This essay originally appeared in Rebooting the World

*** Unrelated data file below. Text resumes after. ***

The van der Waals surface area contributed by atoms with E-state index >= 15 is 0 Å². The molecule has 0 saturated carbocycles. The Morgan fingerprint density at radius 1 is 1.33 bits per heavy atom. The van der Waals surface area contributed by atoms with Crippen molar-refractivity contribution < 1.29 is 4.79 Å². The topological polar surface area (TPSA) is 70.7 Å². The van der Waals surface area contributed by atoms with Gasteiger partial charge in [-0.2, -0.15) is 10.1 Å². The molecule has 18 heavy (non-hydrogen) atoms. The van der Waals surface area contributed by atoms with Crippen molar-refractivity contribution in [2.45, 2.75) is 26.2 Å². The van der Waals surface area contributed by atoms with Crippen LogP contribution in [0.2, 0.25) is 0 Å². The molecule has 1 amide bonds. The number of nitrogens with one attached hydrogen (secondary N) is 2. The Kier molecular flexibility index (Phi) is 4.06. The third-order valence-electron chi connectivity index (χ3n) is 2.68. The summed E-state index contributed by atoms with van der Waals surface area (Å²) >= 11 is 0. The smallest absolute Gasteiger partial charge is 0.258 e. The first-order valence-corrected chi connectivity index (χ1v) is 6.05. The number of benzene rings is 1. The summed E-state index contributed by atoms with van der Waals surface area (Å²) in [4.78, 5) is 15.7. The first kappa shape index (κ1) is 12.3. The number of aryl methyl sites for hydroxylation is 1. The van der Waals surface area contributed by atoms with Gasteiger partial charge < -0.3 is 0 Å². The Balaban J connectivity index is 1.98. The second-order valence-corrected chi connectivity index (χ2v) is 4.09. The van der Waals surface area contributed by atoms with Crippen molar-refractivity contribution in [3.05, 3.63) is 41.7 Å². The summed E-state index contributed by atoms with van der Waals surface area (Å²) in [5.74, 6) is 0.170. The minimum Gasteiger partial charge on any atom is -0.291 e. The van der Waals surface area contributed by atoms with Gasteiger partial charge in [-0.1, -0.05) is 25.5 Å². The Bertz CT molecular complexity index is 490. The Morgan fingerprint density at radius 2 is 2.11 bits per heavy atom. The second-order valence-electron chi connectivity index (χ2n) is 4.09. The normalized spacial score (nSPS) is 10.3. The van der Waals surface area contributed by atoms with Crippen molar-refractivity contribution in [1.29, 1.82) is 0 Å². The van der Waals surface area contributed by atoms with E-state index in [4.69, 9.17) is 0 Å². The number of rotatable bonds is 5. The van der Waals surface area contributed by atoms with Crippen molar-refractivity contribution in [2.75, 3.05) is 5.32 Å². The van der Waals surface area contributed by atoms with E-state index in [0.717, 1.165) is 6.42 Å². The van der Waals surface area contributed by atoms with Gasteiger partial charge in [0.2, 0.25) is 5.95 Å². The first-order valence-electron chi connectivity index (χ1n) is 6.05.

<1> Public Health England and NHSX. Coronavirus (COVID-19) in the UK. Public Health England, 2020. <2> UK COVID-19 Statistics. <3>The Global Health Security Index”. GHS Index, October, 2019. <4>The U.S. and COVID-19: Leading the World by GHS Index Score, Not by Response.GHS Index, April 27, 2020. <5> Robert Booth, and Pamela Duncan. “Nearly 1,500 Deaths in One Day: UK Ministers Accused of Downplaying Covid-19 Peak.The Guardian, June 19, 2020. <6> Cale Tilford, Martin Stabe, Steven Bernard, Aleksandra Wisniewska, Joanna S Kao, John Burn-Murdoch, Max Harlow, David Blood, Alan Smith, and Adrienne Klasa. “Coronavirus Tracked: the Latest Figures as Countries Fight Covid-19 Resurgence: Free to Read.Financial Times, September 2, 2020. <7> Cross, Ghaith Aljayyoussi; Kate. “Revealed: How, on Every Measure, Britain's Response to the Covid Pandemic Has Been Woeful.The Telegraph, August 30, 2020. <8> Michael Marmot, “Society and the Slow Burn of Inequality”, The Lancet, May 2, 2020. <9> Severin Carrell, David Pegg, Felicity Lawrence, Paul Lewis, Rob Evans, David Conn, Harry Davies, and Kate Proctor. “Revealed: Dominic Cummings on Secret Scientific Advisory Group for Covid-19.The Guardian, April 24, 2020. <10> Kupferschmidt Kai, “U.K. Government Should Not Keep Scientific Advice Secret, Former Chief Adviser Says.Science, May 11, 2020. <11>What is Independent Sage?”, Independent Sage, August 3, 2020. <12>  “Disparities in the impact of Covid-19 in black and minority ethnic populations: review of the evidence and recommendations for action”, Independent Sage, July 3, 2020. <13> Guy Adams, “Ex-Science Tsar Sir David King Told Us to Switch to Diesel.Daily Mail, May 5, 2020. <14> Steve Bird, “Did Dominic Cummings Actually Break Any Lockdown Rules?The Telegraph, May 23, 2020. <15> James Ball, “The UK's Contact Tracing App Fiasco Is a Master Class in Mismanagement”, MIT Technology Review, June 19, 2020. <16> Katie Grant, “Care Home Coronavirus Deaths 'Being Kept Secret to Protect Providers'.inews, August 27, 2020. <17> Heather Stewart, “Boris Johnson Ditches 2m Physical Distancing Rule in England for '1m-plus'.The Guardian, June 23, 2020. <18> Toby Young, “The Government's Cowardly U-Turn on Schools Is a Fiasco.The Telegraph, June 10, 2020. <19> Antonio Voce, Ashley Kirk, and Richard Partington. “UK Coronavirus Job Losses: the Latest Data on Redundancies and Furloughs.The Guardian, August 18, 2020. Delphine Strauss, “UK Sheds Nearly 750,000 Jobs during Coronavirus Crisis.Financial Times, August 11, 2020, <20> Julia Anderson, Enrico Bergamini, Sybrand Brekelmans, Aliénor Cameron, Zsolt Darvas, Marta Domínguez Jíménez, Catarina Midões. “The Fiscal Response to the Economic Fallout from the Coronavirus.Bruegel, August 5, 2020. <21> Andrew Atkinson, David Goodman, and Alex Morales, “U.K. Government Debt Tops 2 Trillion Pounds for First Time”, Bloomberg, August 21, 2020. <22> George Parker, “Sunak Weighs Delaying Autumn Budget on Second Covid Wave”, Financial Times, August 11, 2020. <23>Truth About Coronavirus”, McCann Worldgroup, 2020. Lucy Burns, “Elisabeth Kübler-Ross: The Rise and Fall of the Five Stages of Grief.” BBC News, July 2, 2020, <24>Government Approval” YouGov <25>COVID-19 Fears.” YouGov, March 17, 2020.